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Sleeve Notes for All in the Same Tune / Unabridged by Folly Bridge

All in the Same Tune / UnabridgedThis album is a re-release on CD of two albums which were originally released on cassette in 1991 and 1992. The album has been re-mastered from the original tapes.


Folly Bridge sadly no longer perform together but they were:
Ian Giles
Graham Metcalfe
Claire Giles (now Claire Lloyd)

Description


These two albums were recorded in the very early days of WildGoose. All in the Same Tune was the first album to carry a WildGoose catalogue number, WGS252MC. WildGoose will shortly be celebrating its 100th album milestone and it seemed fitting that this album should carry a catalogue number of WGS352CD.


It is also the first album for which I have decided to do a limited CDR run. I have done this in order to satisfy the select number of people who I know have worn out their cassettes and would like to replace them. I hope you enjoy it without the wonderful tape hiss.


1.The Cropper Lads
2.Pony Driving
3.Go from my Window
4.Old Molly Metcalfe
5.Lowlands
6.Young Simon John
7.Come me Lads
8.General Taylor
9.The Herring
10.Bedlam City
11.Adieu Sweet Lovely Nancy
12.Watercress O
13.Bay of Fundy
14.Carrion Crow
15.April Morning
16.Drink Puppy Drink
17.The Sheepstealer
18.My Bonny Lad
19.Twa Corbies
20.Adieu to Old England
21.I Like to Rise
22.Two Bretheren
23.Bonny at Morn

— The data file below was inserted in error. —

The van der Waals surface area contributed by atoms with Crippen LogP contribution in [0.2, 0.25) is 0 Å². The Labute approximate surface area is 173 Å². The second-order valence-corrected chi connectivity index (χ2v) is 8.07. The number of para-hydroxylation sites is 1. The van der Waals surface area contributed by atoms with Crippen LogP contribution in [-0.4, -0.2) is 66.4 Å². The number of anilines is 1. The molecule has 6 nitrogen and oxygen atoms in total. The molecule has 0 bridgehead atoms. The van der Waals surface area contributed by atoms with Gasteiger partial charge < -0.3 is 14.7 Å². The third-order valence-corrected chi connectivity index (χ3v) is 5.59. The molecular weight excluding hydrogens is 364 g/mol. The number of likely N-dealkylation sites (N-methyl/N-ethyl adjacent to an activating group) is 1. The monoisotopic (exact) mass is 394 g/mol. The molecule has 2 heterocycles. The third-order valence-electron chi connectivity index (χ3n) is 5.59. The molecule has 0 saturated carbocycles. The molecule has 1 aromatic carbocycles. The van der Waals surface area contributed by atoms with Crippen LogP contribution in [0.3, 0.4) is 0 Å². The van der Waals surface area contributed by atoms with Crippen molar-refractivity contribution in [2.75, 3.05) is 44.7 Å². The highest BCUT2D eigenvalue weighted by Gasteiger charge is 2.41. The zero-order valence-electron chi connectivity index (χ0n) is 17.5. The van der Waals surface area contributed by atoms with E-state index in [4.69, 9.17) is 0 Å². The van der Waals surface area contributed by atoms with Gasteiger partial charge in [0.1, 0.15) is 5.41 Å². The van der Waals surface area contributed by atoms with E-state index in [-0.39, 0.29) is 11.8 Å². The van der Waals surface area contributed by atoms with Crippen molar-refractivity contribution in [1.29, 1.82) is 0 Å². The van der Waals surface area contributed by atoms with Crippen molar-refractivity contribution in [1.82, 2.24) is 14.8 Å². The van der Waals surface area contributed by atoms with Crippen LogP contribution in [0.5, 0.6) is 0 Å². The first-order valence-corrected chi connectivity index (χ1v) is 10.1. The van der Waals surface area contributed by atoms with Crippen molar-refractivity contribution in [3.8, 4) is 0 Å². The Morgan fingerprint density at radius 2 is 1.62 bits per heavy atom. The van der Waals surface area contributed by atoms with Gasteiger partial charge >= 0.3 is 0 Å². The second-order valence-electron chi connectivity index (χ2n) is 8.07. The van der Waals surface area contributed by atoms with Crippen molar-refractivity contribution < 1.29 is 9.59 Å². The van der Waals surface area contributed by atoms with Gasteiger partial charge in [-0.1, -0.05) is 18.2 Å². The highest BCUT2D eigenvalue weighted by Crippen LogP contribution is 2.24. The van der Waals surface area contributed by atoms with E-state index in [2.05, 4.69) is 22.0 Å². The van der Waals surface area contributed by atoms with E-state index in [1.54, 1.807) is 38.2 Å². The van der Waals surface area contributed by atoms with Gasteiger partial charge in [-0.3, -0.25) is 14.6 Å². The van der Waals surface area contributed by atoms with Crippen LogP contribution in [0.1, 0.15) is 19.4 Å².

24.The Farmers Toast
25.Bay of Biscay
26.Happy Sam
27.The Grey Goose and the Gander

Track Notes


1 The Cropper Lads
Trad

The Luddites (framework knitters from Nottinghamshire) took vengeance against the mechanisation of their trade by smashing up the new machinery. “Great Enoch” was the hammer they used - made by the same company that produced the equipment they were destroying!

2 Pony Driving
Trad

a gentle song from Swillington Colliery, learnt by Graham from the late Bill Price. ‘Doggies” were lads of 15 or so in charge of the (even younger) pony drivers, allocating the tubs to faceworkers.

10 Bedlam City
Trad

a sad tale of a young girl whose lover has gone off to battle (probably from the Napoleonic Wars). Claire learned this version from a recording by Derek and Dorothy Elliott.

14 Carrion Crow
Trad

a bit of silly nonsense, great fun to sing. (Why are tailors in folk songs always made out to be complete twits?)

15 See description for other tracks